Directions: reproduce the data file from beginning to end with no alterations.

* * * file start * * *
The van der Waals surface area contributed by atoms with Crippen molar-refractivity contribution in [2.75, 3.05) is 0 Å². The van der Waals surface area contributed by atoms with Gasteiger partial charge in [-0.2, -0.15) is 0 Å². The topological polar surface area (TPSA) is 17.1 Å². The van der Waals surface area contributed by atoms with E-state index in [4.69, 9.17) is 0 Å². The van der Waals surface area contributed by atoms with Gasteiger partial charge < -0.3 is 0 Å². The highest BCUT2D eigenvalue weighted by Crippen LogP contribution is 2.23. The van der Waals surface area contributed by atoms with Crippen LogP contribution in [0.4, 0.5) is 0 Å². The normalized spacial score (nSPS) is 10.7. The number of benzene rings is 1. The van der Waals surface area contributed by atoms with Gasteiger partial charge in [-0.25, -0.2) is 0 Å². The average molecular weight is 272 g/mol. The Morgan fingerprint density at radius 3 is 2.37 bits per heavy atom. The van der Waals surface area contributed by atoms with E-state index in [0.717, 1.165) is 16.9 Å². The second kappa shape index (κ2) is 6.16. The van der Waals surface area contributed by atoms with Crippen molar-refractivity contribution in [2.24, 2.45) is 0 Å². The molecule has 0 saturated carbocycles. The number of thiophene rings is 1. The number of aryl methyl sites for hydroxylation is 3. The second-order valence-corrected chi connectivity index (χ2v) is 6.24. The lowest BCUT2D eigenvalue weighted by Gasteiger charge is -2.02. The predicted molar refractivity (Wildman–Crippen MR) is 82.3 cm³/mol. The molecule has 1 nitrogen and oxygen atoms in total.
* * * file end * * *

The van der Waals surface area contributed by atoms with Crippen molar-refractivity contribution in [2.75, 3.05) is 0 Å². The van der Waals surface area contributed by atoms with Gasteiger partial charge in [-0.2, -0.15) is 0 Å². The topological polar surface area (TPSA) is 17.1 Å². The van der Waals surface area contributed by atoms with E-state index in [4.69, 9.17) is 0 Å². The van der Waals surface area contributed by atoms with Gasteiger partial charge < -0.3 is 0 Å². The highest BCUT2D eigenvalue weighted by Crippen LogP contribution is 2.23. The van der Waals surface area contributed by atoms with Crippen LogP contribution in [0.4, 0.5) is 0 Å². The normalized spacial score (nSPS) is 10.7. The number of benzene rings is 1. The van der Waals surface area contributed by atoms with Gasteiger partial charge in [-0.25, -0.2) is 0 Å². The average molecular weight is 272 g/mol. The Morgan fingerprint density at radius 3 is 2.37 bits per heavy atom. The van der Waals surface area contributed by atoms with E-state index in [0.717, 1.165) is 16.9 Å². The second kappa shape index (κ2) is 6.16. The van der Waals surface area contributed by atoms with Crippen molar-refractivity contribution in [2.24, 2.45) is 0 Å². The molecule has 0 saturated carbocycles. The number of thiophene rings is 1. The number of aryl methyl sites for hydroxylation is 3. The second-order valence-corrected chi connectivity index (χ2v) is 6.24. The lowest BCUT2D eigenvalue weighted by Gasteiger charge is -2.02. The predicted molar refractivity (Wildman–Crippen MR) is 82.3 cm³/mol. The molecule has 1 nitrogen and oxygen atoms in total.